US District Judge Irene Berger dismissed a lawsuit on Thursday aimed at preventing former President Donald Trump from appearing on West Virginia’s primary ballot next year. Berger found that the plaintiff, John Anthony Castro, who identifies as a presidential candidate, did not have standing to bring the lawsuit. Castro argued that including Trump on the ballot would hinder his own chances of winning.
Castro cited Section 3 of the Fourteenth Amendment to the US Constitution which disqualifies individuals who have participated in insurrection or rebellion against the government. This is the same constitutional provision that the Colorado Supreme Court used to bar Trump from appearing on the state’s ballot earlier this week.
Berger did not bother to examine the claim because the evidence Castro presented left no doubt that Castro’s “purported ‘campaign’ exists as a vehicle for pursuing litigation, not votes.” She further wrote that although Castro “alleged that he is a candidate for the Republican nomination for president and anticipates being on the ballot in West Virginia”, he has no campaign offices or staff in West Virginia and has not advertised in the state.
At the federal level, a party must have standing to bring suit in court. A party must have suffered an “injury in fact,” there must be a causal connection between the injury and the conduct brought before the court, and a favorable decision by the court will redress the injury.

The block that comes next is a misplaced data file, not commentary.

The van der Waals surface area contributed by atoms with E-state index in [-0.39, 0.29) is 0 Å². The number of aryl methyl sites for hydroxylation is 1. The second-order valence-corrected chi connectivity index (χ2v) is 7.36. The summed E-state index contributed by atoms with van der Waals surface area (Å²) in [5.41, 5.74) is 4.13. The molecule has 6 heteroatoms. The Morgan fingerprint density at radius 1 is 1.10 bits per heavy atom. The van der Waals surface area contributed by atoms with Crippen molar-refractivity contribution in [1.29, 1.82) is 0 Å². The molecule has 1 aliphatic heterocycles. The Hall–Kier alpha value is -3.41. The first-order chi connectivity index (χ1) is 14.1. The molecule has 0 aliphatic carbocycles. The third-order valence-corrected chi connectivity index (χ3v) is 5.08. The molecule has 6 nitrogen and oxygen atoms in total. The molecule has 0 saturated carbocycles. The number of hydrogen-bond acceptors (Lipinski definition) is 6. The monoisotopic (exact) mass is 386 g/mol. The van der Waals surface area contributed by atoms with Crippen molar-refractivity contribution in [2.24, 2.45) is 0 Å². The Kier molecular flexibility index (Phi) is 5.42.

West Virginia Attorney General Patrick Morrisey, who was named a defendant in the case, praised the ruling in a press release, “This is a big win for the integrity of our elections… This lawsuit was frivolous to begin with and without merit – it had no basis in either law or fact.”
Meanwhile, Castro turned to social media to criticize the ruling. He wrote, “So if I was a corrupt POS running for President to enrich myself and corporate oligarchs, they’d find ‘good faith.’ But because I’m running for President based on my principles, they’re saying it’s in ‘bad faith.'”
Castro has filed similar lawsuits in 27 states and the US Supreme Court in October said it would not hear Castro’s case. His legal challenges have been dismissed in Florida, Rhode Island and New Hampshire. He also opted to withdraw complaints in a dozen other states.